See how fun this will be? My blog will become a confessional booth, wherein I ask you to absolve all of my lapses. Perhaps my penance will involve re-scribing, by hand, the sidebar notes from Nourishing Traditions.
All in all, relatively, yesterday’s backslide was not a bad one. I am supposed to be avoiding starches — any and all starchy fruits and vegetables — and these somewhat-greenish plantains were definitely still starchy. But I only ate
four five of them. Cross my heart, hope to die.
Confessions aside, I don’t know how I’ve not posted about plantains before. They were my side-dish-of-choice at our favorite Cuban/SoAmerican/BeautifullyBizarro restaurant in Athens. Plantains are a firmer, starchier relative of the banana, and unlike their cousin “dessert bananas,” are usually eaten cooked. I prefer them very ripe (almost totally black skin), quartered and fried in butter and coconut oil, served as maduros, as a side to black bean dishes. But the fresh plantains I picked up on Monday were not fully ripe yesterday, and greener plantains are better suited to double-frying, served as tostones.
(By the way, it seems that preferring my plantains sweet is a very American, gauche thing in the eyes of the plantain purist. Oh well, having already revealed my true nature, this is the least of my worries.)
Turns out, even with double-frying, tostones are pretty easy (though pent-up frustration is helpful during the smashing step, and a candy thermometer is handy as well). They are just the thing to take a plain Central- or South-American inspired meal (a.k.a., in my house, Brazilian Black Beans) from ho-hum to interesting. Or, as my 8-year old likes to say, fancy.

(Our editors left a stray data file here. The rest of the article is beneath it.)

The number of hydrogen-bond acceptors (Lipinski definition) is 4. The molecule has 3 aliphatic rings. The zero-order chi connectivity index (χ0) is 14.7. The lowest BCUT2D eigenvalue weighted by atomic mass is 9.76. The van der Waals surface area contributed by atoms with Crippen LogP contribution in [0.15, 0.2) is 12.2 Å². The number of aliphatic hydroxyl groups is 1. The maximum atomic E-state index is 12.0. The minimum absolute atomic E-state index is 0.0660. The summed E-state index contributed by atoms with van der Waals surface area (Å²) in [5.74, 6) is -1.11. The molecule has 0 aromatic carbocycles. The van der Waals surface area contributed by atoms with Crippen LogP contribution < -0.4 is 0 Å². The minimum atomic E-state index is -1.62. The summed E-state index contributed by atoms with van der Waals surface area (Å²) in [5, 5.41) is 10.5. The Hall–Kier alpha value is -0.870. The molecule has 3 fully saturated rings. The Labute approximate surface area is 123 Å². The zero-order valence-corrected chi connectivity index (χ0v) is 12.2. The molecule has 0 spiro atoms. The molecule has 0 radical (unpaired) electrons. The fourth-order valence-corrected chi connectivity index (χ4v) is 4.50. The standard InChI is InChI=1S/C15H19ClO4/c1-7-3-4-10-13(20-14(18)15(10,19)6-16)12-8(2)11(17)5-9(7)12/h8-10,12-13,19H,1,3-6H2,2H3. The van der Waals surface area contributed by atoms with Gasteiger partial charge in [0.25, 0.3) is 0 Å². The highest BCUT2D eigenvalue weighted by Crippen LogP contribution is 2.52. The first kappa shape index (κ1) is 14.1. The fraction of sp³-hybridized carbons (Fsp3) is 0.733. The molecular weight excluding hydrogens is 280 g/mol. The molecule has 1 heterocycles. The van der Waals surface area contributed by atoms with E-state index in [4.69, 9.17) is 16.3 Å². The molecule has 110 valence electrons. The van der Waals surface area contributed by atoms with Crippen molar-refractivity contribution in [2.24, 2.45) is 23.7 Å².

Or even better still, diet-breaking.
Recipe: Tostones (fried green plantains)
(adapted from this recipe at 3 Guys From Miami)
serves 4 as a side
- 2 plantains, a bit “green” (mine were yellow and brown, and still quite firm)
- 1/2 cup (or more) refined coconut oil
- sea salt
- Trim the ends of the plantains, and score skin lengthwise with a knife in 3-4 places. Peel off sections of skin — this is more difficult the greener the fruit.
- Chop plantains crosswise into 1-inch chunks.
- In a cast-iron skillet or dutch oven, add an inch of coconut oil and heat to 300º on a candy thermometer (this is quite hot, but not smoking). Add chunks in a single layer, and cook for 2 minutes without stirring.
- Flip chunks (they can stick a bit) and cook another 2 minutes (do not allow them to brown). Remove to a paper towel-lined plate to drain.
- Place each chunk on a flat end. Cover with a small piece of parchment or wax paper, and using the end of a glass. smash each piece so that it’s about 1/2″ thick.
- Increase heat of oil to about 375º. Add flattened pieces to hot oil, frying for about a minute on each side, or until golden brown. Remove to a fresh paper towel-lined plate.
- Salt immediately & generously (this is best done when plantains are still damp from the cooking oil).
- Serve immediately, these do not keep well.
Copyright © Katy Carter, 2011.Print This Post